It’s upside down. So what?

I livew in my own little world

One of my goals for delivering people for Uber and delivering packages for Amazon is to discover the nooks and crannies of San Diego County, the places where I have not been and probably would not go under normal circumstances.

With Amazon’s Prime Now service, I get to go to restaurants and stores that I definitely would not have gone to because I’m so stuck in my rut of a routine.

Yesterday, I had some pickups at Northgate, a Hispanic food market.

As soon as I walked in the door, there they were, two of them calling my name, begging me to take at least one of them home.

But I was working, on a time-sensitive delivery, and the register lines were long long long.

I couldn’t take time out to buy one.

Well, this morning, I went back to Northgate.

There they were, about forty of them, each wanting to go home with me.

Well, one did:

Pineapple downside up cake

Trust me when I say it doesn’t look like that anymore.

25% of it is gone. Poof! Like magic! Gone, gone, gone….

….and good, good, good.

As they might say at Northgate, “Bueno! Bueno! Muy bueno!”

I’m not a big fan of cakes, for the most part, me being a pie person. But I do love my pineapple downside up cakes.

My question, though, is, Why does a Hispanic food store have forty pineapple upside down cakes while regular grocery stores like Vons, Albertsons, Ralphs, Kroger, Food4Less, etc., have nary a one? Does Northgate buy them all before the other stores wake up? Do Hispanics really eat pineapple upside down cakes like that? Hmmm. Maybe I have some Hispanicity in my background that I’m not aware of….

Pictures copyright 2012 Russel Ray Photos

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15 thoughts on “It’s upside down. So what?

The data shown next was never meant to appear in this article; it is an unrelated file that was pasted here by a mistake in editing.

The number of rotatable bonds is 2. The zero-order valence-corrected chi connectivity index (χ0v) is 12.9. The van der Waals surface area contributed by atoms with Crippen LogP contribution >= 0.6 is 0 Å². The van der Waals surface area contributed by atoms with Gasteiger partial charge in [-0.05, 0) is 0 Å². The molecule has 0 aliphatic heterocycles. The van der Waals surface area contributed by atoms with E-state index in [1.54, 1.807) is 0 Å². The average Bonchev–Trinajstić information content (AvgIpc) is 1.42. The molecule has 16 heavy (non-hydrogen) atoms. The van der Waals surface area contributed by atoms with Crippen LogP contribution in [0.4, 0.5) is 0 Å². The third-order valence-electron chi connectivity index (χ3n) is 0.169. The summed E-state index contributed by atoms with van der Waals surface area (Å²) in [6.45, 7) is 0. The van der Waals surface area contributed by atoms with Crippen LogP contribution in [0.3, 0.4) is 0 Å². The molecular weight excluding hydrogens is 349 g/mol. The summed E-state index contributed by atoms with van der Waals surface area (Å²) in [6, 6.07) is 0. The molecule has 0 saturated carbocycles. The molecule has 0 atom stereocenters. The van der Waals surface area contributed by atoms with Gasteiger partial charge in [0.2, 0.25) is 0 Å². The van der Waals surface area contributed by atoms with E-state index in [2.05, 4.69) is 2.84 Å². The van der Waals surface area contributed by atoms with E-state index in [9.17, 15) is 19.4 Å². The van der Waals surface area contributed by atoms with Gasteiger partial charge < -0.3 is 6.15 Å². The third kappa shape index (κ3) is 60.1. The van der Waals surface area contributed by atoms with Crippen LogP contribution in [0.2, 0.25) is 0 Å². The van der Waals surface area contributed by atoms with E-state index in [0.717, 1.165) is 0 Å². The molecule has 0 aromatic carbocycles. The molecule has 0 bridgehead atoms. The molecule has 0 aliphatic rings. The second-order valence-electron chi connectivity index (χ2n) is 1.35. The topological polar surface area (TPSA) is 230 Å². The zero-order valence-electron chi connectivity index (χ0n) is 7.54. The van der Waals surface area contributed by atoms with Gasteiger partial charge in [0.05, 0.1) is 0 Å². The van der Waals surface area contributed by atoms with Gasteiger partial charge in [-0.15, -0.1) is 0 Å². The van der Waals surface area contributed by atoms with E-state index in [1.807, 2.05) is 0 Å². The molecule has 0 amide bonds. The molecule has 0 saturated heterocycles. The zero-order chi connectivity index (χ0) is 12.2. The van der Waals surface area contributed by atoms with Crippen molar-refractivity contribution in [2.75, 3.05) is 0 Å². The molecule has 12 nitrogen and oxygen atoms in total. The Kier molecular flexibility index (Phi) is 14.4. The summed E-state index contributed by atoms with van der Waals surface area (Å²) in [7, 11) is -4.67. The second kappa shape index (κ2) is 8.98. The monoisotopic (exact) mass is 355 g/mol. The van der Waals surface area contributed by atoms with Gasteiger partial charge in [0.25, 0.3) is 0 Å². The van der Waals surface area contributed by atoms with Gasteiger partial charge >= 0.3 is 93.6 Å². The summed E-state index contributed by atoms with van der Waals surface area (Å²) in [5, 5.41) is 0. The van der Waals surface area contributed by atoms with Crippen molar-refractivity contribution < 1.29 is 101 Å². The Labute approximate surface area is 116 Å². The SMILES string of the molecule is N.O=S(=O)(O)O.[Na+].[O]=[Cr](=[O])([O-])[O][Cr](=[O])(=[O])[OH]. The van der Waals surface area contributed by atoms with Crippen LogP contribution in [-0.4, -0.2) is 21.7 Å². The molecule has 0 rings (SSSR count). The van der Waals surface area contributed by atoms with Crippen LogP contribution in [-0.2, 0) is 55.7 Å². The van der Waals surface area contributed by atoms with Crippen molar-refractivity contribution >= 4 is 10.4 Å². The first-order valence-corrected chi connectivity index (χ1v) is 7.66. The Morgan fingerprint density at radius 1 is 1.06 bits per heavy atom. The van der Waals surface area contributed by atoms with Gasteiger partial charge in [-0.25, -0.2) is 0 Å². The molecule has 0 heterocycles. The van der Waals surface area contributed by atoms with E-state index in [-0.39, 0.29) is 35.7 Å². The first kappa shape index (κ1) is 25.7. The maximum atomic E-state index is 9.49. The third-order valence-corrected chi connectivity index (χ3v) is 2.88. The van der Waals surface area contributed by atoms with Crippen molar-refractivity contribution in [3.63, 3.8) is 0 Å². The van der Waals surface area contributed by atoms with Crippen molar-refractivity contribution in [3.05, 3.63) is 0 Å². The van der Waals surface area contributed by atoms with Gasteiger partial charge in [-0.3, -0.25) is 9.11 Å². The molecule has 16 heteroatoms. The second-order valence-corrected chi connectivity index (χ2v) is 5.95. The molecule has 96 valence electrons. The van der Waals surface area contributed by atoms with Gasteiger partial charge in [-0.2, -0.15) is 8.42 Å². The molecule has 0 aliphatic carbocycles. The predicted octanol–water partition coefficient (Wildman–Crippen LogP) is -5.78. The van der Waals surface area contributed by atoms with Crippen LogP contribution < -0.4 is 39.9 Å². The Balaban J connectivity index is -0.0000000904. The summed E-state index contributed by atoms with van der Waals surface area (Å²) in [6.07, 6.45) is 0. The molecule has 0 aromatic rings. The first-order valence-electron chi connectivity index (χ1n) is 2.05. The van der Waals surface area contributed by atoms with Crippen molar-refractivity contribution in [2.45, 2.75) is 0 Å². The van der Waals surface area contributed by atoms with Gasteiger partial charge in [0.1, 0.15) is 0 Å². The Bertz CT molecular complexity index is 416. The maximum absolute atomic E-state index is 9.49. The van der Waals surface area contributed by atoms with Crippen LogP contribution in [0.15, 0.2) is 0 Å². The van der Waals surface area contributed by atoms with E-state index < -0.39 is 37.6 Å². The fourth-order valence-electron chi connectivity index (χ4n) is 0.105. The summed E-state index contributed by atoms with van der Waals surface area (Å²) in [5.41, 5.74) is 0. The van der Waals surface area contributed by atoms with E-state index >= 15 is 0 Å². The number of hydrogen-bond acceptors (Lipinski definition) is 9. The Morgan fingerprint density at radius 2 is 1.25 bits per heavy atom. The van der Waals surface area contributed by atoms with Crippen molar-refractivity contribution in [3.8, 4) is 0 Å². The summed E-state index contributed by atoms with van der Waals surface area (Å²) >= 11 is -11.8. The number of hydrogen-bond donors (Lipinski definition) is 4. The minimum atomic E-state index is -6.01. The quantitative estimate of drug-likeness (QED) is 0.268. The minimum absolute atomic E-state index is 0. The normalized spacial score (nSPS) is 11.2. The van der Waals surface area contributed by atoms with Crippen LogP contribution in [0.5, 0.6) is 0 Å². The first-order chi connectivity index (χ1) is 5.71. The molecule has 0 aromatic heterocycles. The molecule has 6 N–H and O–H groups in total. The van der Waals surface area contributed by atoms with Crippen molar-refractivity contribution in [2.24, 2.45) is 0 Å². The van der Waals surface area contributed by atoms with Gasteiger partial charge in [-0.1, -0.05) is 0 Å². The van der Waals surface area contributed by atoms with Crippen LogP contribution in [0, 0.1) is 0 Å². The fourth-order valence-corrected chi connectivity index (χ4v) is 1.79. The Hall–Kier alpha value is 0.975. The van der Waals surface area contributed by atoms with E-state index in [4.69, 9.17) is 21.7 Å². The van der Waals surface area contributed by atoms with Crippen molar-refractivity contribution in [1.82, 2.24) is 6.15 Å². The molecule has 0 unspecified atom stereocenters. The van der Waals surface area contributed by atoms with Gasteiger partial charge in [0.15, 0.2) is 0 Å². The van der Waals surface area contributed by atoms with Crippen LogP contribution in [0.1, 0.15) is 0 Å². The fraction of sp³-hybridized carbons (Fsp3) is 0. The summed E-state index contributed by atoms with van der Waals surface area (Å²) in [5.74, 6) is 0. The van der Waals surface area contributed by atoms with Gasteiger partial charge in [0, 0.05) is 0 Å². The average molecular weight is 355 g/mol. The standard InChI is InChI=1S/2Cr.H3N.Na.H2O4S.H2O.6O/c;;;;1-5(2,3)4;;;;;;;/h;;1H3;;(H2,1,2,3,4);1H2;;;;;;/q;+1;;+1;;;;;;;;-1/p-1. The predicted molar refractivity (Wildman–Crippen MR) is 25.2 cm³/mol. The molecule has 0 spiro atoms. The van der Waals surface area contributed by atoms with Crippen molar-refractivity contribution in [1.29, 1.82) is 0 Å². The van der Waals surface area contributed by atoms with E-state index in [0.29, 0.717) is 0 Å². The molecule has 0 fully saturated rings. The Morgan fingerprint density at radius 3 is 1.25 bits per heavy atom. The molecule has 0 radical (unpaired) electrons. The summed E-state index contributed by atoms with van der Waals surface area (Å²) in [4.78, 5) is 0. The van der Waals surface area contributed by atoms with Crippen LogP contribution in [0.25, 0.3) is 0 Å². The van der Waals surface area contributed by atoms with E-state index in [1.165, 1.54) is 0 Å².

1. Gerard Villanueva

    My Mom, who is “Hispanic”. has a pineapple upside down cake in her repertoire. She doesn’t make too many different kinds of cake but we all liked that one growing up, and still do. If I remember correctly, she got the recipe from the back of a flour or cake mix box. It might be popular because of the pineapple, a very much loved fruit in Mexico and further south and because the cake is sweet and simple. Just a theory.

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  2. Marsha

    They are very, very sweet. I’m going to have to pay more attention to where to find them. Our population here is 90% Hispanic, so my guess is that I could find them in the regular grocery store. Since I’m dieting, and prefer chocolate when I do eat sweets, I have not checked this out, RR. My bad! 🙂 Have a great week! 🙂

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  3. philosophermouseofthehedge

    We always had pineapple upside down cakes growing up! Yummy! Is it regional or ethnic? Used to be a popular party item….lots of local recipes in newspapers and such. I thought that was aways a homemade treat, but then again we never ate out much as kids or bought fancy stuff in grocery stores.

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  4. smilingtoad

    I have never heard of this kind of cake before. I believe your hearty endorsement after you mentioned pineapple- my favourite fruit. Sounds like you made a wonderful discovery, coming upon this market. I love that feeling- finding a new local gem, hidden away. There is ALWAYS something new to find. It is an addicting feeling. Happy prowling to you.

    Smiling cheers,

    Autumn Jade

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